United Teachers Los Angeles (UTLA), Black Lives Matter (BLM), the American Civil Liberties Union (ACLU) and other groups have planned an anti-police demonstration at Los Angeles Trade Tech. UTLA, the union that represents Los Angeles public school teachers, is co-sponsoring the rally on February 24 and calling it “Making Black Lives Matter in Schools.” The groups are mobilizing students by stating that their police officers are racist and disproportionately target students of color, false claims that are not supported by any proof or documentation. The union and the groups co-sponsoring the demonstration ultimately seek to remove all police officers stationed throughout the Los Angeles Unified School District (LAUSD), the nation’s second-largest public education system with over 640,000 students.
Flyers have been circulated to encourage students to join the rally, and at the bottom of the announcement it reads, “We have nothing to lose but our chains,” a quote often recited by BLM activists to honor Assata Shakur, who was sentenced to life in prison for the murder of New Jersey State Trooper Werner Foerster. Shakur escaped prison and currently lives in communist Cuba under political asylum, and her story has been used by activist groups like BLM to protest law enforcement abuses and unfair treatment of minorities.
These expressions of divisiveness are happening more and more frequently. What makes this one different is that it pits union against union and schoolteachers against school police, both of whose goals are the same: to support and encourage kids to learn by providing a safe setting that fosters an environment of respect and trust. There are faces to these 500 school police officers who interact with students daily. Each day, officers have many more positive interactions with students than negative ones. For many of these kids, the interaction with the school police may be the only positive interaction they have with police.
What also makes this different for AAAPO’s PAPBA is the tie to our New Jersey state brother, Werner Foerster, who should rest in peace and whose death was tragic enough without this type of further denigration.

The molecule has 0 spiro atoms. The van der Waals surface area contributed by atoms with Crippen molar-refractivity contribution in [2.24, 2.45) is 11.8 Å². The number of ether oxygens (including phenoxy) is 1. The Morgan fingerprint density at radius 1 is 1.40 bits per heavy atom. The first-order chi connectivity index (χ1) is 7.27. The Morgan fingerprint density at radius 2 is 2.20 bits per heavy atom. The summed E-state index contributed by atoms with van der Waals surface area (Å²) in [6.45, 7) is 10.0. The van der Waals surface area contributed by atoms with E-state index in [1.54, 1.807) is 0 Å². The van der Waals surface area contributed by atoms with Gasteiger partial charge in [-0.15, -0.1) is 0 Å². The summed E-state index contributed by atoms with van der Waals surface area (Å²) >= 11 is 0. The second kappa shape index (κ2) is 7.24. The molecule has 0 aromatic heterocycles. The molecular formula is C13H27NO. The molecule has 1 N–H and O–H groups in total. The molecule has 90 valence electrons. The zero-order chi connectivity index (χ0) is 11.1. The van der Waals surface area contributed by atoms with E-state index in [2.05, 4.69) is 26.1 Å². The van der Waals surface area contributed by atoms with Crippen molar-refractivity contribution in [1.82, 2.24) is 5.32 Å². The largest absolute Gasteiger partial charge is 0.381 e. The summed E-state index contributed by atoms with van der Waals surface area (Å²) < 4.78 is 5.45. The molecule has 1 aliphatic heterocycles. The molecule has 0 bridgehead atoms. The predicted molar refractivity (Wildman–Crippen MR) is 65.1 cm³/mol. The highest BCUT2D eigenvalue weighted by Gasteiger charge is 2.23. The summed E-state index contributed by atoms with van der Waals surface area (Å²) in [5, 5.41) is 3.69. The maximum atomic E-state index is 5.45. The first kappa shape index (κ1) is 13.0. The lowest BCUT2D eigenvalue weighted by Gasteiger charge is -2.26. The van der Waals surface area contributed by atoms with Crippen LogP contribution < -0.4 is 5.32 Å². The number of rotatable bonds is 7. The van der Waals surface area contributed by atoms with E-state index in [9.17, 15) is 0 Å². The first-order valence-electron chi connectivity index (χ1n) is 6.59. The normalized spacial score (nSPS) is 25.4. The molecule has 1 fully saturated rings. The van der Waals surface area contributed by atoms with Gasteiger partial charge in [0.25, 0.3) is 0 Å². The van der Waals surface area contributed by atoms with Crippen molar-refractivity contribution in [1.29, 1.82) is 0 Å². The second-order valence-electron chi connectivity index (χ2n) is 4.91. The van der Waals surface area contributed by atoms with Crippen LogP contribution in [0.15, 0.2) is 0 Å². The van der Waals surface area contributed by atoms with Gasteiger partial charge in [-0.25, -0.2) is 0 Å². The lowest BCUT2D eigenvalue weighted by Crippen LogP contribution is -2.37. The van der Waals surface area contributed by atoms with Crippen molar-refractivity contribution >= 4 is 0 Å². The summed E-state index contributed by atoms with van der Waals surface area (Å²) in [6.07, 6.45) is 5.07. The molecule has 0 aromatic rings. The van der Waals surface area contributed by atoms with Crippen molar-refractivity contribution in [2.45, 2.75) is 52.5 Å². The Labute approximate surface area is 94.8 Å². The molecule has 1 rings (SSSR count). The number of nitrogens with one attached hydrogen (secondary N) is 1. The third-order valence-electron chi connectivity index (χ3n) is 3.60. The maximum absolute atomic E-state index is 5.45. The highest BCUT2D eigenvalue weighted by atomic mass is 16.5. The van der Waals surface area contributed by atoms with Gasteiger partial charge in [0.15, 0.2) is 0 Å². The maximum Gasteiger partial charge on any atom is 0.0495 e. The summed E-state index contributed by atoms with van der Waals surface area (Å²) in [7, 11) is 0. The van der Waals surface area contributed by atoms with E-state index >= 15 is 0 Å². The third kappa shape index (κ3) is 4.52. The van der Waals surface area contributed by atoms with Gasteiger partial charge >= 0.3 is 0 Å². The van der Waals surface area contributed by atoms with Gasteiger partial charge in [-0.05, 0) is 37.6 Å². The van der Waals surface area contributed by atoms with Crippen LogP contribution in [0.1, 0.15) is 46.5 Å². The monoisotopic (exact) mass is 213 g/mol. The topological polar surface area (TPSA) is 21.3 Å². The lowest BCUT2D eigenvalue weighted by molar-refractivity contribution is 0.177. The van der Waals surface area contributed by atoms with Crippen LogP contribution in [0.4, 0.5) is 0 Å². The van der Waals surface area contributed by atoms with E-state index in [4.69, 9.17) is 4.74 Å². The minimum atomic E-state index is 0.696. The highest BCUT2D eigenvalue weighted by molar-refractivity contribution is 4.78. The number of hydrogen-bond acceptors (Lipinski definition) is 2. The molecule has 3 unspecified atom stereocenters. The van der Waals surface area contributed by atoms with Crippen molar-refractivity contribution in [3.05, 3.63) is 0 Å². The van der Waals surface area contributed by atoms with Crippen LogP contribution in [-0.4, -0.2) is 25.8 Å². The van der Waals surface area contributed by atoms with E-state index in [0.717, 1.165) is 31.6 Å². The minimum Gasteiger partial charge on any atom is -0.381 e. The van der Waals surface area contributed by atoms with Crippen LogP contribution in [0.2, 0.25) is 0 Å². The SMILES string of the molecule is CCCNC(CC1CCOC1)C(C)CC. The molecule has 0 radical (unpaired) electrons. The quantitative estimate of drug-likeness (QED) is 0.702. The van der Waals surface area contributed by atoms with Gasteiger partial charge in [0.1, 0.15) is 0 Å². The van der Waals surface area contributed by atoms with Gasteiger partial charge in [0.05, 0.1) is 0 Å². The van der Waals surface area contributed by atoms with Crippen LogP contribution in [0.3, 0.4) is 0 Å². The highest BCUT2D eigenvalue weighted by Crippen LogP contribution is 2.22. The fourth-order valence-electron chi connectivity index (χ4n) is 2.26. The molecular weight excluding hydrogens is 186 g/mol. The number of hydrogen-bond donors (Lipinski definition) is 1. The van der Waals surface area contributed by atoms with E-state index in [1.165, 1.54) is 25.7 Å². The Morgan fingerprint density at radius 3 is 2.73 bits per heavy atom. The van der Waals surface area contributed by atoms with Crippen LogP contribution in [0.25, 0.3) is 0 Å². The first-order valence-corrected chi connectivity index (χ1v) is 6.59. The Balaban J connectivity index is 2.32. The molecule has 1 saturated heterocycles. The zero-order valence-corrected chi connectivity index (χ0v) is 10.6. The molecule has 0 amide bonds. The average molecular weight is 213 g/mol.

The AAAPO stands firmly with and behind the police officers of the LAUSD in fighting back against this outrageous effort, and encourages the teachers’ union to recalibrate and work together with their school police toward shared goals of prioritizing students’ education by ensuring that they have a safe, secure learning environment.
“To have this happen in our backyard is beyond disappointing,” says Marshall McClain, president of the Los Angeles Airport Peace Officers Association and co-founder of AAAPO. “LAAPOA is the largest minority-majority police force in the country, and many of our officers have children enrolled in the Los Angeles Unified School District and charter schools in the Los Angeles area also patrolled by L.A. School Police, so this hits close to home on many fronts. We support the school police, teachers and students — all of them. They should not be fractured by outsiders who do not have their best interests at heart.”
“New Jersey State Trooper Werner Foerster came from a strong and proud organization, one which I know well,” says Paul Nunziato, president of the Port Authority Police Benevolent Association and co-founder of the AAAPO. “He should be remembered for his commitment to the community and his memory should never be associated with divisiveness, bigotry or any effort that would disparage the role that school police play in supporting youth in America. He deserves more than that.”